Melissa Webb is a fiber artist working in the areas of site-specific and participatory installation, performance, garment, photography, and video. She recieved a degree in Fiber art from The Maryland Institute, College of Art in 1996, and is currently earning her MFA in Fiber at Cranbrook Academy of Art. In addition to working as a solo artist, she has engaged collaboratively with other artists and performers, creating live performances, public interventions and spectacles, as well as two independent films. She is a three-time Janet and Walter Sondheim Prize semi-finalist and the recipient of a Robert Rauschenberg Artistic Innovation and Collaboration grant.
Melissa's installation and performance efforts have been featured at venues such as 'sindikit Projects, Vis-Arts Rockville, School 33 Art Center, Maryland Art Place, The Maryland Institute, College of Art, Gallery Imperato, The Creative Alliance, The 14 Karat Kabaret, The Baltimore Museum of Art, The Baltimore Theatre Project, and at art festivals such as Transmodern, The Philadelphia Fringe, and Artscape. Melissa served as Curator and Director of Exhibitions for School 33 Art Center from 2014-2019, and as an adjunct professor with the Fiber department at MICA from 2010-2018, with a focus upon garment and performance-based curriculum.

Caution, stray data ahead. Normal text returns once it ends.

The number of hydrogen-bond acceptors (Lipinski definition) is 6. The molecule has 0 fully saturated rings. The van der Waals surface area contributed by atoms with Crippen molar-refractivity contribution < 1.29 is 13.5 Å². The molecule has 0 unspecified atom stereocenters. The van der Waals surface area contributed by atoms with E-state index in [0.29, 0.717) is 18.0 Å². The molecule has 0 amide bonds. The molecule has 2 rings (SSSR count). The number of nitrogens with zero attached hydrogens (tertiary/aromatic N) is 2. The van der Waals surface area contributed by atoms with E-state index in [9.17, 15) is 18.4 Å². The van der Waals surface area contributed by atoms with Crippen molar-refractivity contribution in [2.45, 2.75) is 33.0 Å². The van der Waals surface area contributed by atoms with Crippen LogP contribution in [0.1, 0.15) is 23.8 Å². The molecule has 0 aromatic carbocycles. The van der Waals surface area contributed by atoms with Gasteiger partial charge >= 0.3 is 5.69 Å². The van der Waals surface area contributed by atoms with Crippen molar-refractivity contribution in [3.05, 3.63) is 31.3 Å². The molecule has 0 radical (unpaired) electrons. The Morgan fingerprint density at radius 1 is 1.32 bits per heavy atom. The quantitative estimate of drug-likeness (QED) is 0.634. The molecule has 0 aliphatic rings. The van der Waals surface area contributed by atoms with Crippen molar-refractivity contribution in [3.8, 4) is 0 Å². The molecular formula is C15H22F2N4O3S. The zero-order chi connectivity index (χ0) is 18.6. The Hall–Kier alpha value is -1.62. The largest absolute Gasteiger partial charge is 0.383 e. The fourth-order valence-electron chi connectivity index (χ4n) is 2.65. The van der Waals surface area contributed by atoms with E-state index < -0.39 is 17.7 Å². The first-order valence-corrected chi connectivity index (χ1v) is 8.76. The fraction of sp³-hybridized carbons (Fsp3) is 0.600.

My work is multi-disciplinary, bridging the pursuits of textile, installation, and photography. Utilizing an intuitive and responsive process of making, I am motivated by the identities of materials, people, and space. Detailed, immersive scenarios emerge, wherein participants are encouraged to react and improvise, resulting in the creation of material residues and images. Layering accumulations of handmade and manipulated textiles in a multitude of vivid colors and textures, I covet, collect, and combine structural and pliable materials, incorporating traditional fiber processes such as immersion dyeing, crochet, and surface embellishment.
I am interested in exploring the tension between the utopian and the dystopian with respect to nature and the environment, human re-engineering of the natural world and of our own bodies, and the struggle of humankind to cope with and understand our relationship to history and mortality. In the face of deteriorating environmental and societal stability, this work imagines a future where humankind and the natural world learn new ways to thrive in symbiosis.